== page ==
October 31, 2011

What's up in networks (1/3): openflow

I found time to go a bit deeper into several (not-that-fresh) topics. I hope this quick summary will be of interest for those who did not. First of this mini-series: OpenFlow

OpenFlow, or the Software-Defined Networks:
Thanks to OpenFlow, I now understand the "control plane vs. data plane" idea, which I thought were mysterious magic words allowing telco engineers to recognize themselves. In the OpenFlow world, there are some dumb switches that route packets according to a routing table, and there is a clever controller, which orchestrates these switches. Switch-Controller communication uses the OpenFlow protocol.

The first novelty is that the OpenFlow protocol has been designed at Stanford, therefore (i) it is cool, (ii) software engineers have heard about it, and (iii) it is endorsed by a buzz concept, namely software-defined networking. The second novelty, but a noteworthy one, is that the main network equipment vendors integrate OpenFlow API in their switches (at least Juniper and Cisco). So, it is becoming real: software developers will really be able to control a network remotely.

OpenFlow is both networks and software:
  • In the network area, there is only one truth: every new concept is something already done twenty years ago. Good news for OpenFlow: it looks like MPLS. Therefore OpenFlow is a networking concept. \qed
  • Computer scientists are driven by vaporous concepts like model abstraction, composition and semantic. Guess what? OpenFlow designers dangerously embrace them. Even worse, network scientists have started publishing in POPL and ICFP.
More seriously, OpenFlow meets a demand. More and more "independent" networks have specific needs that cannot been addressed by router vendors. For example the network in a data-center. Private enterprise networks and even next-generation home networks are also complex networks, which would work better if they could be managed according to the wishes of their owner. OpenFlow provides the friendly interface that allow anybody (should (s)he knows programming) to become the network operator for any such network. Needless to say, this perspective brings a lot of excitements and uncertainties (see for example here and here).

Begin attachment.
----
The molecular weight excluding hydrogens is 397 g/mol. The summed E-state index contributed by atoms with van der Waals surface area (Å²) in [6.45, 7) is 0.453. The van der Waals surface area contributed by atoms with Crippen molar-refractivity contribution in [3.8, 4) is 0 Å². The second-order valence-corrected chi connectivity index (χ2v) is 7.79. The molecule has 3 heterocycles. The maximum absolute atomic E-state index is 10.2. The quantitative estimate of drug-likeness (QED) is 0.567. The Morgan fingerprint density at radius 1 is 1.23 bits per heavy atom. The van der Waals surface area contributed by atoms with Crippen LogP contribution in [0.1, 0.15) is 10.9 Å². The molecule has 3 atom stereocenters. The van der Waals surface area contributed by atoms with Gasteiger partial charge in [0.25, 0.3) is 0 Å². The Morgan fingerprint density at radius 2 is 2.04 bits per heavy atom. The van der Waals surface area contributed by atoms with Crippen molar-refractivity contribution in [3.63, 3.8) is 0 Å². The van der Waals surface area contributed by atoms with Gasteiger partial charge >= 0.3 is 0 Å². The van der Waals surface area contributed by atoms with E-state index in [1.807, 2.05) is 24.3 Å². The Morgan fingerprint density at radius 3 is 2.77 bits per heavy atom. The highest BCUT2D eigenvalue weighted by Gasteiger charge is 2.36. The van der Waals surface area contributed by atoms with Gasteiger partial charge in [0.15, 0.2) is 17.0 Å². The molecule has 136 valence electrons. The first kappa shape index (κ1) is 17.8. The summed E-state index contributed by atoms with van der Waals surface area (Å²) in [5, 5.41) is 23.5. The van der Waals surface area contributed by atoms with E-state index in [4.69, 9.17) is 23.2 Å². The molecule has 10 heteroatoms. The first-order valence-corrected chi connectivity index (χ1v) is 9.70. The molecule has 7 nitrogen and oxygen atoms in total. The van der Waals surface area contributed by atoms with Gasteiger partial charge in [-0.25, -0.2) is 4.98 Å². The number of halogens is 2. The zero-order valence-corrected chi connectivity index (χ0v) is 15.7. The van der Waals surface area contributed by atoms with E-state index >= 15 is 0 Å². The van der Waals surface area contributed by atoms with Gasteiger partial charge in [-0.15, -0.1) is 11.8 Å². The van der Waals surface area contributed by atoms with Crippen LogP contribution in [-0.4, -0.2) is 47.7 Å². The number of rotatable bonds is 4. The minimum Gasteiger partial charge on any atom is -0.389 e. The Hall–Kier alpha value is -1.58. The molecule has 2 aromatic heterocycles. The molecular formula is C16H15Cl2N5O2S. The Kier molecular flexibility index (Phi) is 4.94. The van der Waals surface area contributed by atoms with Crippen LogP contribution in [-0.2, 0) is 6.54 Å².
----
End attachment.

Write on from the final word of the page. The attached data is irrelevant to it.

3 comments:

  1. If you have any issues in your open flow system make sure that switches are correctly connected and router is working alright.This step will troubleshoot any problem related to open flow problem.

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  2. I think the open flow system facing trouble whenever the switches are not working or may b router is now working properly.If you face any problem in your open flow system must check your switches and routers.

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  3. I think the main problem with OpenFlow is not what you both have mentioned here, but when the centralized controller crashes!

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